Why did it take the government from 1998, when it came into power, till 2005 to determine the contractors were oil companies and so subject to the 50% income tax rate?
The long time taken to come to this conclusion certainly adds no credibility to its case. The fact is the companies were taken by surprise when obliged to pay the additional income tax backdated to 2002, the date the new Hydrocarbons Law with the 50% tax rate came into effect.
The same holds true for the assertion the contracts were illegal. Why did it take seven years to decide this?
In the Anglo-Saxon world the position is quite clear and I quote: “No Parliament may be bound by a predecessor or bind a successor.” I doubt the position is different in Venezuela, so I fully agree the present administration had every right to change the economic conditions of the Service Contracts.
I also fully endorse Dr. Mommer’s statement that there can be no guarantee the terms in the present model will last any particular length of time. Any oil companies which believed the previous conditions were written in stone would be commercially naive and I certainly don’t think they are. They are hard headed enough to know if the cake becomes bigger the government will want a larger slice.
However, it is one thing not to be bound by the decisions of previous governments, but quite another to allege the contracts they signed were illegal. Once a government questions the legality of the actions of a previous government it can only mean the lawyers will have a field day.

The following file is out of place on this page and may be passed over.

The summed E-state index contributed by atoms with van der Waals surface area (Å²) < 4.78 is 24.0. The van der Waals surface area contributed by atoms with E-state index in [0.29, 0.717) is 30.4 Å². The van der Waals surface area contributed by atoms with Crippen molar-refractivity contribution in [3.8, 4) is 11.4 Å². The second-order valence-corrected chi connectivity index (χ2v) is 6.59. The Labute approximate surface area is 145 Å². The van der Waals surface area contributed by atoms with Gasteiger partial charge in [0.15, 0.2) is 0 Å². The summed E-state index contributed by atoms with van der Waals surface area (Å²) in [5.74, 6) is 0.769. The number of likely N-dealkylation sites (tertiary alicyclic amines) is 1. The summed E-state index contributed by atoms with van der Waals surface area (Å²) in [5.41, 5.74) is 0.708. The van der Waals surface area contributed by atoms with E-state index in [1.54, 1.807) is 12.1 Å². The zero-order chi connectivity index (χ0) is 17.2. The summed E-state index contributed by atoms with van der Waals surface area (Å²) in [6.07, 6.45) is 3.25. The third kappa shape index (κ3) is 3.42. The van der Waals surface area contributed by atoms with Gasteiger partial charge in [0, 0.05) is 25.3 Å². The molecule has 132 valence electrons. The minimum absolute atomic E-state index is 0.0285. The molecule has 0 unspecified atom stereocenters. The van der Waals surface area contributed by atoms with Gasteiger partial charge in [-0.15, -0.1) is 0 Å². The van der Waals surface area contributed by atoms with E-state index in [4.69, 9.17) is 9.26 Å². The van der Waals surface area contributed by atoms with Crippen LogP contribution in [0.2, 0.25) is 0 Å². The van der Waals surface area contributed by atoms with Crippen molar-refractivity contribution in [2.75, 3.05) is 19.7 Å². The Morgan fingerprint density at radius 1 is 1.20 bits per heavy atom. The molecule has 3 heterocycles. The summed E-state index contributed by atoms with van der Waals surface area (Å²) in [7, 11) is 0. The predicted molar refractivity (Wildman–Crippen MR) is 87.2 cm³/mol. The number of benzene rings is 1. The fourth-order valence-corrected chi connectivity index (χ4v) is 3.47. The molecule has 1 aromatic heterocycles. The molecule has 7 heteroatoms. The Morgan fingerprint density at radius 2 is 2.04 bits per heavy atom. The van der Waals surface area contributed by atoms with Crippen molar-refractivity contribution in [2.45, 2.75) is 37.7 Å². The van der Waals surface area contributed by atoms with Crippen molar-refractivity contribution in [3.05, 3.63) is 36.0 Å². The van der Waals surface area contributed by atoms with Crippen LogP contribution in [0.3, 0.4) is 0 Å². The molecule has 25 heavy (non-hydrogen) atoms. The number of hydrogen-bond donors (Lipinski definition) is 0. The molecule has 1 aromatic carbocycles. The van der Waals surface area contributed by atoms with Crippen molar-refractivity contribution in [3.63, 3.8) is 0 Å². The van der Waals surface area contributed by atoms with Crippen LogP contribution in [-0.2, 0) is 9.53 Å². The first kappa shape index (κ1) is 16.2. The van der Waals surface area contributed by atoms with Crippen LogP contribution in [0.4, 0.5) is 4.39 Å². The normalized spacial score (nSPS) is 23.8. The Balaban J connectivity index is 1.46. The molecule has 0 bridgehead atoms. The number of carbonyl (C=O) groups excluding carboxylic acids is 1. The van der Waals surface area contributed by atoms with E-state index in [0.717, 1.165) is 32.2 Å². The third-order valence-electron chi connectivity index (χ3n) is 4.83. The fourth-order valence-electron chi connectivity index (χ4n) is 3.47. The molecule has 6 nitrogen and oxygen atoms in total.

There is talk of indicting the oil ministers and presidents of PDVSA who approved the contracts. However, if the National Congress did not object to their being signed, its members must also be implicated in the illegality. I find it hard to believe the Venezuelan court would find this to be the case.
The international press has exaggerated the concern about the change to service contracts.
One paper stated there were “fears that Venezuela will nationalize the oil industry.” This would be difficult as the country needs both the capital and know-how that foreign companies provide. As far as I know, it is not on the cards and certainly Dr. Mommer did not mention it. The word he used several times was “control” stressing the Oil Ministry wants to know exactly what is going on. He affirmed that, with the Service Contracts, PDVSA had adopted a “hands-off” policy and not been on top of the high costs’ problem.